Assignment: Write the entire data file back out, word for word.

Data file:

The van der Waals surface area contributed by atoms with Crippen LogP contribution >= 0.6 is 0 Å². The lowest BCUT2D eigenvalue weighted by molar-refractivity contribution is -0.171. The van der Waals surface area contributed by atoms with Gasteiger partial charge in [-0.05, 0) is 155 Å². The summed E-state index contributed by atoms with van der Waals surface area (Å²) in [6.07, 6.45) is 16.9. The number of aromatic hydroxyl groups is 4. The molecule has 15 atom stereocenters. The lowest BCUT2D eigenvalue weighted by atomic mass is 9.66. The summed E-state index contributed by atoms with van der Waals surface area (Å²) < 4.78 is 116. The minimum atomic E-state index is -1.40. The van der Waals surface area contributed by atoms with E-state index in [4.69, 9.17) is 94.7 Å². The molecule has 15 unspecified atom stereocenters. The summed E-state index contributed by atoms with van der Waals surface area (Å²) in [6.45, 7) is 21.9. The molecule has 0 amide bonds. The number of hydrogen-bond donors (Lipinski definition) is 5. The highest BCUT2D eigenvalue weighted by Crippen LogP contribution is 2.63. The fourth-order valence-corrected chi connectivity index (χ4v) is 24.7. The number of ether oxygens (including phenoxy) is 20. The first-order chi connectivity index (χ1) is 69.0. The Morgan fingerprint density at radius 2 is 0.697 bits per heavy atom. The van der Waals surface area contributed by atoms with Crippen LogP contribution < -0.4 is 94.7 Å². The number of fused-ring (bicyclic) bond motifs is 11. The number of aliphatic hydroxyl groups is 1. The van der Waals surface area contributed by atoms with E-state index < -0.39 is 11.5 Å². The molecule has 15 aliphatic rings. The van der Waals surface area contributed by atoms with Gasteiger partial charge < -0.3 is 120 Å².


The van der Waals surface area contributed by atoms with Crippen LogP contribution >= 0.6 is 0 Å². The lowest BCUT2D eigenvalue weighted by molar-refractivity contribution is -0.171. The van der Waals surface area contributed by atoms with Gasteiger partial charge in [-0.05, 0) is 155 Å². The summed E-state index contributed by atoms with van der Waals surface area (Å²) in [6.07, 6.45) is 16.9. The number of aromatic hydroxyl groups is 4. The molecule has 15 atom stereocenters. The lowest BCUT2D eigenvalue weighted by atomic mass is 9.66. The summed E-state index contributed by atoms with van der Waals surface area (Å²) < 4.78 is 116. The minimum atomic E-state index is -1.40. The van der Waals surface area contributed by atoms with E-state index in [4.69, 9.17) is 94.7 Å². The molecule has 15 unspecified atom stereocenters. The summed E-state index contributed by atoms with van der Waals surface area (Å²) in [6.45, 7) is 21.9. The molecule has 0 amide bonds. The number of hydrogen-bond donors (Lipinski definition) is 5. The highest BCUT2D eigenvalue weighted by Crippen LogP contribution is 2.63. The fourth-order valence-corrected chi connectivity index (χ4v) is 24.7. The number of ether oxygens (including phenoxy) is 20. The first-order chi connectivity index (χ1) is 69.0. The Morgan fingerprint density at radius 2 is 0.697 bits per heavy atom. The van der Waals surface area contributed by atoms with Crippen LogP contribution < -0.4 is 94.7 Å². The number of fused-ring (bicyclic) bond motifs is 11. The number of aliphatic hydroxyl groups is 1. The van der Waals surface area contributed by atoms with E-state index < -0.39 is 11.5 Å². The molecule has 15 aliphatic rings. The van der Waals surface area contributed by atoms with Gasteiger partial charge < -0.3 is 120 Å².